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HPAI Control Measures
and Household Incomes
in Vietnam
The Hen Which Lays the Golden Eggs - or Why Backyard Poultry Are
So Popular

In the Mekong region of Southeast Asia poverty is largely a rural phenomenon. Vietnam was selected as the focus country in the region because it is the country with both the highest rural poverty incidence (45%) and the largest number of rural people living in poverty (28.8 million); it in transition from a socialist command economy to a market-led economy; and it boasts a wealth of data on the distribution of household incomes, the structure of poverty, and the role of livestock in household livelihoods; valuable information for the Pro-Poor Livestock Policy Initiative (PPLPI) to build on for the development of tools for sector and impact analyses of pro-poor policy and institutional change.

A large proportion of rural households keep livestock, with an estimated 70% owning chickens, mostly for home consumption, and nearly 60% owning pigs, mostly for market sale. Pig raising is the dominant activity in the livestock sub-sector by far, accounting for around 72% of total domestic meat output, while poultry meat comes second with 18%. The pig sector is therefore undoubtedly of major importance for rural livelihoods and poverty alleviation both at household and community levels. The current official policy in the pig sector, however, largely neglects smallholder pig producers and directs public investment towards promotion of large-scale pig farming for foreign markets by developing production zones for export of high-quality pigs.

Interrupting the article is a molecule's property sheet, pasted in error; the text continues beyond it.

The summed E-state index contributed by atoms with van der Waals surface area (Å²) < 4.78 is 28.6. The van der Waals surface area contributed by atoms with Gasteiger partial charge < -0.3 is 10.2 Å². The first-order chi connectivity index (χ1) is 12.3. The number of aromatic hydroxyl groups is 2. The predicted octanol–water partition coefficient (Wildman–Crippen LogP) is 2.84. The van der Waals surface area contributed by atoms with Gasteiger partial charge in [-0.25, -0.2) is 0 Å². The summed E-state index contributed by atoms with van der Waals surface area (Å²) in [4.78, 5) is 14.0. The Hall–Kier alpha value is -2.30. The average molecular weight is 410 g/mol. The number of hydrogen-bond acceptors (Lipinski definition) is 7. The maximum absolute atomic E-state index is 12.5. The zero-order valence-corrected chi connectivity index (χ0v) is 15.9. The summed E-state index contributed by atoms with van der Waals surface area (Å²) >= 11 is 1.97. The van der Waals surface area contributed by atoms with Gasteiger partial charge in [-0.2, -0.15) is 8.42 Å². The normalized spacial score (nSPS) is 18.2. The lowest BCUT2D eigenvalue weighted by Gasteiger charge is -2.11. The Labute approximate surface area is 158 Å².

Focusing policy, strategy, and public investments on the expansion of smallholder pig production by improving the provision of support services and production inputs, and by developing more efficient domestic markets for pigs and pig meat, is likely to have a much broader based impact on the livelihood of rural households than the current policy of export promotion. Therefore, building on alliances with research institutions, government agencies, private sector, NGOs, and civil society organizations, the PPLPI has initiated a process of policy reform aiming at fostering smallholder pig production for the growing domestic market.





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